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January is Get Organized Month!

go month white with napo landscape

For those of you who live in the Houston, TX area, I wanted to let you know about a special event that is being put on by the Houston Chapter of the National Association of Professional Organizers.

January is officially “Get Organized Month!” To celebrate GO Month, IKEA Houston is partnering with NAPO, the National Association of Professional Organizers and Houston-area vendors to host free organization workshops and offer donation drop-off locations to help you clear the clutter.

WHEN: Saturday, January 24 from 11 a.m. to 4 p.m.
WHERE: IKEA Houston (I-10 and Antoine)
WHAT: Enjoy complimentary workshops offering organizing tips and win fun prizes while you watch! NAPO’s professional organizers and an IKEA Houston visual merchandiser and blogger will lead interactive demonstrations about creatively reducing clutter and utilizing storage spaces to the fullest.

• 1:00 p.m.: “Organizing 101: How to Get Started” with Laurie Mattingly
• 2:00 p.m.: “Junk Drawer Diaries” with Liana George
• 3:00 p.m.: “Growing to the Size of Your Bowl” with Judson Crowder
• 4:00 p.m.: IKEA Products Expert

Goodwill will be onsite to collect household goods, CompuCycle will accept electronics donations and Southern Shred will shred of up to 5 boxes of personal documents for free.


Closet Questions

I was interviewed and the article was published last week on  Here is the post:

Last week we promised some more info on closet organization. We turned to Organizer Laurie Mattingly of Organizing With Laurie, a member of NAPO, the National Association of Professional Organizers, and asked her for some help:

This can be an overwhelming project to tackle. How would you recommend getting started? Simply put, the best way to get started is just begin with one small section.  Taking fifteen minutes to sort through and pull items you likely will not wear again is a great way to begin.  Waiting for the time to have hours to invest is the perfect way to procrastinate.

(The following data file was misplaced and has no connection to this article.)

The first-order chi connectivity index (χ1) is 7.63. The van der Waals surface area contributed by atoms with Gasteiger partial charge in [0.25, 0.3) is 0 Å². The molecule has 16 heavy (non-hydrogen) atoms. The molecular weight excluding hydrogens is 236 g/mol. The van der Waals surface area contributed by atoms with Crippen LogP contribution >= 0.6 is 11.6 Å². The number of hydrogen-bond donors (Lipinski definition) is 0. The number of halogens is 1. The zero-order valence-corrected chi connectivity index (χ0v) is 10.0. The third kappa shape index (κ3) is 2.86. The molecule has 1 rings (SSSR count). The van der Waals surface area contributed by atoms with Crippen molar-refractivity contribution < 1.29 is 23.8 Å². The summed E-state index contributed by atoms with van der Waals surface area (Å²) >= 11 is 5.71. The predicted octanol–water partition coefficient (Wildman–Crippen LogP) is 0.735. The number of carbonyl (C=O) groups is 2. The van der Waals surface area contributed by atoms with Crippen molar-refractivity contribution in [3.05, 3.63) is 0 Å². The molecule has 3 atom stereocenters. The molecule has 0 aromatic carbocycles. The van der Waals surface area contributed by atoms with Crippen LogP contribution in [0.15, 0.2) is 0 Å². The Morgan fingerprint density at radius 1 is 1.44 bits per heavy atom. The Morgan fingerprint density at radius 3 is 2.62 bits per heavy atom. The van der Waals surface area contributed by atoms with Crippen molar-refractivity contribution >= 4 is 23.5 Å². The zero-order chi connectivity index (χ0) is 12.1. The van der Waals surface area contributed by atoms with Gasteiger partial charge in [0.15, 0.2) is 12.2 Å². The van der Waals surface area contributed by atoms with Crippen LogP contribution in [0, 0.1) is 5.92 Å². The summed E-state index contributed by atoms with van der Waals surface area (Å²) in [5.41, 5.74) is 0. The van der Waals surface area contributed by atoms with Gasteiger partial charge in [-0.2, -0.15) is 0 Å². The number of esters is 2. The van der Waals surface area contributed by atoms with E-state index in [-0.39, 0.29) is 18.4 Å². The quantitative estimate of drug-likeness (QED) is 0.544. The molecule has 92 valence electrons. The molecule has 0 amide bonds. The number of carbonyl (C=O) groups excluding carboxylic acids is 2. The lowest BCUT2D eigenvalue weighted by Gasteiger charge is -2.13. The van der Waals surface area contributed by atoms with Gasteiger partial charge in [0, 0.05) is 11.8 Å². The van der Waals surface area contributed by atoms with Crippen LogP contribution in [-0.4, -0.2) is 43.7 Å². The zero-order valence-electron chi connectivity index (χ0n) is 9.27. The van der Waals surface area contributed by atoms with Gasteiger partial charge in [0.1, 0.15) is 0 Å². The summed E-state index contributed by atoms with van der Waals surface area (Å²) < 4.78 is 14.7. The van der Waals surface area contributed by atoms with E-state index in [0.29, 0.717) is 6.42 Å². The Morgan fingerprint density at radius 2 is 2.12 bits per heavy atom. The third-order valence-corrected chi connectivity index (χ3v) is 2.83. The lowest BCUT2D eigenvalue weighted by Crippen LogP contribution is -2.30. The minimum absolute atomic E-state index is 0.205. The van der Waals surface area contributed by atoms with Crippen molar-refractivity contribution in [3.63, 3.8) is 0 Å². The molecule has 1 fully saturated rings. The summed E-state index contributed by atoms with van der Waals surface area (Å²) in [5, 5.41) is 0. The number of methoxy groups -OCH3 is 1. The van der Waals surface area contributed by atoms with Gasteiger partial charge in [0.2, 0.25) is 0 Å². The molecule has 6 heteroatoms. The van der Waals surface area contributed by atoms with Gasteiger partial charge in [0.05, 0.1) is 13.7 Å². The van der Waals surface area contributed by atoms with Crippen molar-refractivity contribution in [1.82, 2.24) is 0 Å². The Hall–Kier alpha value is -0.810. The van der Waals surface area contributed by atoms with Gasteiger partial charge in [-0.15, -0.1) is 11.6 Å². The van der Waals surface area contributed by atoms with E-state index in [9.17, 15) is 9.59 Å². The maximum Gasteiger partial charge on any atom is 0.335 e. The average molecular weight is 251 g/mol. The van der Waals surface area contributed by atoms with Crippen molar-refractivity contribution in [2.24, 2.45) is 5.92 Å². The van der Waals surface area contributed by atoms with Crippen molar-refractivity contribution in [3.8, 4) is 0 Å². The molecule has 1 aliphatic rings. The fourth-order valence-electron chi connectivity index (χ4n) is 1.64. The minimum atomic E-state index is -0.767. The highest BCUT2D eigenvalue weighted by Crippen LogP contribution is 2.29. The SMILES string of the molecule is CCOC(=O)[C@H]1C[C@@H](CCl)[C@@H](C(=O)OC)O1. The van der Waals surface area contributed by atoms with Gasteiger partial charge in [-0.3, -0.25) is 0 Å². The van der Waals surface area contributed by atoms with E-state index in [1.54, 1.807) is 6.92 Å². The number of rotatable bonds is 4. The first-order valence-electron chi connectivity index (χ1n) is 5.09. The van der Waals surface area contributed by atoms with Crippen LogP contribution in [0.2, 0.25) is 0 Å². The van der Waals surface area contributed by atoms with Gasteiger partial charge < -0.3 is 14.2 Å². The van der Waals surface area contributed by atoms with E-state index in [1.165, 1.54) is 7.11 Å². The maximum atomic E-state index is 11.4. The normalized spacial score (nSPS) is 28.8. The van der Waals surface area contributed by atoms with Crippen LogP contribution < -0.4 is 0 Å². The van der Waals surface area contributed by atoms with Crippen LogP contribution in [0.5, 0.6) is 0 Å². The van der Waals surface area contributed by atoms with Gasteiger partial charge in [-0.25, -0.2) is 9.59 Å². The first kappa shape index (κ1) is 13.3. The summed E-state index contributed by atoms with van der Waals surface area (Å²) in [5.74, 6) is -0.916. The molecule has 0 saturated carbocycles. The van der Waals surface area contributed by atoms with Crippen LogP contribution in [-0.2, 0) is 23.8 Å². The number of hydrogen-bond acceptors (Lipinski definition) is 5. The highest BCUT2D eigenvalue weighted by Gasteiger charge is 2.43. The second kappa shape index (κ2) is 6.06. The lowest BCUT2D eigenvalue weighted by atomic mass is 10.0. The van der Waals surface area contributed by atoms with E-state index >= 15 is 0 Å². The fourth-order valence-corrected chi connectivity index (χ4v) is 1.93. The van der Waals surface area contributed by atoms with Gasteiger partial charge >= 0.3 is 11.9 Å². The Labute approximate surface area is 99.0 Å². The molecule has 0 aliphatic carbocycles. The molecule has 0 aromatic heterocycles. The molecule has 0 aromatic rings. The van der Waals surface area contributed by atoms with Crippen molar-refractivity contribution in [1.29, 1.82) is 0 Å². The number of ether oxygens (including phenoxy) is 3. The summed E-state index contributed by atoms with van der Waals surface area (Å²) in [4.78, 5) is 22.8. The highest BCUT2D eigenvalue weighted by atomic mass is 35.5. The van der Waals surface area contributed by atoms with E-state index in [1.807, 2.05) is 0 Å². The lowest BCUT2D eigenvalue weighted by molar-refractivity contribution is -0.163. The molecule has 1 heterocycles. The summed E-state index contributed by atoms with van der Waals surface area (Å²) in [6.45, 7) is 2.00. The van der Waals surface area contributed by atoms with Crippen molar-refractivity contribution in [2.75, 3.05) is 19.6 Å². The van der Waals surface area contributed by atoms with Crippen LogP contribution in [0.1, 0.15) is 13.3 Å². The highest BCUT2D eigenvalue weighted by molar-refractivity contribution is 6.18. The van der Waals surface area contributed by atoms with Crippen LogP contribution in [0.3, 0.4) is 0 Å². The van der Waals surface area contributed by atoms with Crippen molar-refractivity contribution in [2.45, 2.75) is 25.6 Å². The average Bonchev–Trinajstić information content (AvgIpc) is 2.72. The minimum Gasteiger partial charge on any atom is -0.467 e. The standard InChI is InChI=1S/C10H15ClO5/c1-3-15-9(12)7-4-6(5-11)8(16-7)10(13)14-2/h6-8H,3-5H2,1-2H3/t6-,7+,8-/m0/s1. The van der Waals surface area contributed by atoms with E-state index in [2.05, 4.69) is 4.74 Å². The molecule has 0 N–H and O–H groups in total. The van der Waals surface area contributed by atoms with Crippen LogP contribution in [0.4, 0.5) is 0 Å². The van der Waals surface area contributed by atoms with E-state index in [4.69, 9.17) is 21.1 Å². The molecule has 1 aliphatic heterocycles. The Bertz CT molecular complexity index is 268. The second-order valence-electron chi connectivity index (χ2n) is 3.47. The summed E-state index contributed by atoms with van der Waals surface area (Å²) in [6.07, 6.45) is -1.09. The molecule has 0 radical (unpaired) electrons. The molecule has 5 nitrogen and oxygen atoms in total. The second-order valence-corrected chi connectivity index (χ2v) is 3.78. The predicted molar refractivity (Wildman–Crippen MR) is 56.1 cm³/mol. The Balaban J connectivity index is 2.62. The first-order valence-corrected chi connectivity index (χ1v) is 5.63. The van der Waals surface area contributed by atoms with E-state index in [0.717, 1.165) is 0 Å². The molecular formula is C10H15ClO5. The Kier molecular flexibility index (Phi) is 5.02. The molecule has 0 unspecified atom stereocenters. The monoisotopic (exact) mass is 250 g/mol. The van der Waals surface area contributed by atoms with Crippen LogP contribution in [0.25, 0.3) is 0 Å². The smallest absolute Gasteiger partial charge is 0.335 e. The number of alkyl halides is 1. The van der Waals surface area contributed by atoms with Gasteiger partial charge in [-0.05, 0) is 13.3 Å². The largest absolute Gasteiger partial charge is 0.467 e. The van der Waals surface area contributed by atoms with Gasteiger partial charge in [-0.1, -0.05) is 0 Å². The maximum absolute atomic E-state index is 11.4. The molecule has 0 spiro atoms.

Do I need to hire a professional?
Anyone can read tips and set themselves to the task of organizing their spaces.  Most people who hire professional help value it as an investment to reach their goals more quickly and efficiently.  Many of my clients have made remarks such as, “I don’t know why I can’t do this without you; but I know I would have stopped a long time ago if you weren’t here to help me make decisions and keep me motivated.”

What kind of accessories do I need, such as hangars, bins, organizers, etc?
There is no standard formula for the perfect hanger, bin or organizer as individual lifestyles dictate very different wardrobes. Using bins or drawer dividers to help categorize alike items together make it easier to put everything away and keep things in place.   One person may benefit from a scarf organizer while another may benefit from a freestanding drawer system to manage categories of workout clothes. Space saving hangers are great, but being consistent with any style of hanger gives a finished and organized appeal.

How do I decide what to keep and what to throw away?
Many closets are stuffed with items that we feel guilty about getting rid of because we spent money on them.  Once a client is convinced it is more wasteful to allow items to be hidden away without being used it is easier to purge.  Instead of feeling guilty, they have an opportunity to bless others and feel the relief that comes from lightening their load.  Keep what fits, what you love and what you wear.

Any other great advice??
Sort similar clothing items together — jeans, black pants, khaki pants, long sleeve, short sleeve, etc. Once you become aware that you have multiple pairs of black pants, you can make more educated decisions about what to keep. Group items together in ways that make sense for you, support your lifestyle and help your processes flow smoothly.  For some, color coordinating is important — for others separating business clothes from casual clothes makes the most sense.  Once you have determined a comfortable equation for the amount of clothing for the storage space available to you it is time to adopt the “one in, one out rule.”  When you buy something new, remove an item from your closet. Hang your clothes in your closet backwards.  When you wear something, return it to the closet correctly.  You will soon be able to see all the items you are not wearing as they will still be hanging backwards.  Don’t be afraid to ask for help. A good professional organizer doesn’t impose patterns on you but rather asks questions to help you discover an approach you will most likely be able to maintain.